Four key breakthroughs mean cancer 'won't be a death sentence'

Four key breakthroughs mean cancer 'won't be a death sentence'

Drugs were “100-per- cent effective” or gave “remarkable” results

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(Web Desk) - IT’S a worrying fact that more than half of us will get cancer in our lifetime.
Each year around 385,000 people are diagnosed and 167,000 lives are lost to the disease in the UK . . . and experts have warned of an alarming new surge in the young.

But, in the face of rising cases, there is good news — the future of cancer care looks brighter.

“Cancer “ and “exciting” don’t tend to go hand-in-hand yet those are the words on the lips of scientists following a series of studies of new-age treatments.

Many emerged from the American Society of Clinical Oncology conference in Chicago, including research that claimed drugs were “100-per- cent effective” or gave “remarkable” results.

Prof Lawrence Young, inset, an oncologist who has been working in cancer research for 40 years, tells Sun Health: “We are turning a corner with cancer, there is no doubt about it.

We’ve learned a lot about the basic mechanisms of cancer development, and a lot about other processes, such as how the immune system works, but it has taken a long time to put all these things together.

“With significant technological developments, we are entering a golden age of cancer diagnosis and treatment.”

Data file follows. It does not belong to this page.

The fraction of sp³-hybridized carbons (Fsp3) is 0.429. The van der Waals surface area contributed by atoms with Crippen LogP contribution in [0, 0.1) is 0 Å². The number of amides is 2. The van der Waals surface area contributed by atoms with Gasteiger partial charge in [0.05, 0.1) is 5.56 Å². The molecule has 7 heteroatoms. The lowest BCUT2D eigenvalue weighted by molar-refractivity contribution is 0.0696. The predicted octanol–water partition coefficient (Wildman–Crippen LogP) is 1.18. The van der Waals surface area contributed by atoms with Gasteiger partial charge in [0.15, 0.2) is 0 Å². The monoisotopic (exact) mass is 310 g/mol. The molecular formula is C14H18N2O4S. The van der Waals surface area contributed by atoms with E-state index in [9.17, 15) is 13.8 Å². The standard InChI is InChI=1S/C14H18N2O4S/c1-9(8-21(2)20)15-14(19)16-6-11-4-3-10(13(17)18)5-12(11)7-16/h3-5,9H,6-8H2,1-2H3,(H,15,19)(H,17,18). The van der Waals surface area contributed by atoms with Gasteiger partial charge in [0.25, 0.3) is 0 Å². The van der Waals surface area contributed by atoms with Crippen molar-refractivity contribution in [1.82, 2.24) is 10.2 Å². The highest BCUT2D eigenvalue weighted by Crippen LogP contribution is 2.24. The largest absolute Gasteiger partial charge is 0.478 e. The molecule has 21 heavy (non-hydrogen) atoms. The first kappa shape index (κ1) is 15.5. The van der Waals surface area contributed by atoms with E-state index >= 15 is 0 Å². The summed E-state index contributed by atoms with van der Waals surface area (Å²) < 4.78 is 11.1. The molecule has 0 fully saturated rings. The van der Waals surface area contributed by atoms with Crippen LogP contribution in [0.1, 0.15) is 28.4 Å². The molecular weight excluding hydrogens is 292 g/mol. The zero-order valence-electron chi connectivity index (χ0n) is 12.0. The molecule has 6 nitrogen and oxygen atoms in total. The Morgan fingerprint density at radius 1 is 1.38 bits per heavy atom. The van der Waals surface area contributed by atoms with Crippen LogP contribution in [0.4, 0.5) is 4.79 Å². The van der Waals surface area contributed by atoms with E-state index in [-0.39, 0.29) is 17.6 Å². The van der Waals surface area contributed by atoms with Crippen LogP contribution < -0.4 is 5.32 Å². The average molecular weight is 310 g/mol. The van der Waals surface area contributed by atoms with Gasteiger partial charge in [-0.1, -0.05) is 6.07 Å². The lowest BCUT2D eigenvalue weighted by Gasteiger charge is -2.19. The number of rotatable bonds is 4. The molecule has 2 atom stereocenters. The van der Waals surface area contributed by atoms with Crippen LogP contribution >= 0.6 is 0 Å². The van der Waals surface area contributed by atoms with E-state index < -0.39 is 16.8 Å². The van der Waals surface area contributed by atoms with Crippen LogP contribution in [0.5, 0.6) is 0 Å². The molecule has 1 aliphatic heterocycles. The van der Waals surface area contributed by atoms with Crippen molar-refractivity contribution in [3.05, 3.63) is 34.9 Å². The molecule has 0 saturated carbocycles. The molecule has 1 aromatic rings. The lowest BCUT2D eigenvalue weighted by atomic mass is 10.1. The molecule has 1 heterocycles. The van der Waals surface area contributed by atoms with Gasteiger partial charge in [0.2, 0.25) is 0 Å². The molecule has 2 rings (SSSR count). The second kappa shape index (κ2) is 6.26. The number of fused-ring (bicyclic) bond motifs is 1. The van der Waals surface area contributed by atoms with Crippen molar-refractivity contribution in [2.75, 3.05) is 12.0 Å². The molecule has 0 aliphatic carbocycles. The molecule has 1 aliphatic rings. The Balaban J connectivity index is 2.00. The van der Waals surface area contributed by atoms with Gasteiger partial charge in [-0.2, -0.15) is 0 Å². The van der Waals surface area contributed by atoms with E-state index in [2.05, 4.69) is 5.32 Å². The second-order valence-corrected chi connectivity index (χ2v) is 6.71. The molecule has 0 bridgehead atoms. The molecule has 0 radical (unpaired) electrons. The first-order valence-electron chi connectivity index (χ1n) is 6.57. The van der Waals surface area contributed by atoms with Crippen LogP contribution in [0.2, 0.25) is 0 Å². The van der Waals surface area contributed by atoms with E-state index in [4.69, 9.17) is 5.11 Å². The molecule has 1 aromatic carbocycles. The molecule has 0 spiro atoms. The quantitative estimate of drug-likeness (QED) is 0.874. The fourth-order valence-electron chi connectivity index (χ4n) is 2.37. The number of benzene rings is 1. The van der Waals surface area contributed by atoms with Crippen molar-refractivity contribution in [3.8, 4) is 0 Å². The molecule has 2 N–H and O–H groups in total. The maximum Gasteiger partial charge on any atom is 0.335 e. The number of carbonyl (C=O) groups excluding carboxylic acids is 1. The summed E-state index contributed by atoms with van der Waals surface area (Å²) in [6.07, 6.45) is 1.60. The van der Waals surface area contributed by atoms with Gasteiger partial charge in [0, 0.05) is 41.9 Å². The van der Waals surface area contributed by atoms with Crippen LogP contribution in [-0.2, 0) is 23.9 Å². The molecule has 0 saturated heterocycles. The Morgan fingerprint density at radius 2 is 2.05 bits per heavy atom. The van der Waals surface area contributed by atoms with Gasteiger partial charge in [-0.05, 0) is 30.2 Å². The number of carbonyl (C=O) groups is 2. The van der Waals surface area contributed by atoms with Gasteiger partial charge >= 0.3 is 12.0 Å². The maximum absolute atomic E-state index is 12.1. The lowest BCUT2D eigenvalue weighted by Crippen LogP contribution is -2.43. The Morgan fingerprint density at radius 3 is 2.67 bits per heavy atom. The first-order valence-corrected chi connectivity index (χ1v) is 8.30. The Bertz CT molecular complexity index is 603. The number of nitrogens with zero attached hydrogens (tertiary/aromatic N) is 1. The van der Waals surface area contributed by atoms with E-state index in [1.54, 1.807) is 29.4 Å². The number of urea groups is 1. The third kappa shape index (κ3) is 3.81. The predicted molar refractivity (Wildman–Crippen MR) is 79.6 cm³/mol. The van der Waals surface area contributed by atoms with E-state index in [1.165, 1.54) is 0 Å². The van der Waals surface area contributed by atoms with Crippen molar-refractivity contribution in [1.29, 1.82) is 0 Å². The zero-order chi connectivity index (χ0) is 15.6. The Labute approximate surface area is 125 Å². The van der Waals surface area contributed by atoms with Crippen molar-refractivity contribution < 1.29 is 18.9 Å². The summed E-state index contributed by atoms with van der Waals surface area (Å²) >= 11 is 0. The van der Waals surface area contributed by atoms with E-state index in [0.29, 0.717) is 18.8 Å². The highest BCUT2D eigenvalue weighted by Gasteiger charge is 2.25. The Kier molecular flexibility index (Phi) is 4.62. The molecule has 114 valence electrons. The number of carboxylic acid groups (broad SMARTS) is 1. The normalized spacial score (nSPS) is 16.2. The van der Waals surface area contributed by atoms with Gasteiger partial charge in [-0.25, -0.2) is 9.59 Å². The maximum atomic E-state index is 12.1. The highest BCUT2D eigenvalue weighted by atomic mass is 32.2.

Cancer survival has improved markedly over the past few decades.

But it’s not going away — Cancer Research UK warned earlier this year that cases have risen in the past quarter-century, partly because of screening programmes but also due to a growing population, obesity and other lifestyle habits.

Prof Young says new therapies mean that “cancer is no longer a death sentence”.

He says: “There are lots of different approaches to treating patients with cancer — and living a healthy life even though you’ve got it, rather than trying to completely eradicate it.”

But it comes against a backdrop of what has been called a UK cancer-care crisis, with long waits for diagnoses, and survival rates worse than in comparable countries.

The NHS is at the forefront of trialling innovative therapies, but can it afford to roll them out nationwide?

Prof Young says: “All these things are great in theory and very exciting, but they’re costly and the NHS won’t be able to cover the cost of some things.

But the hope is that these things will get cheaper as they are developed and become more standardised.”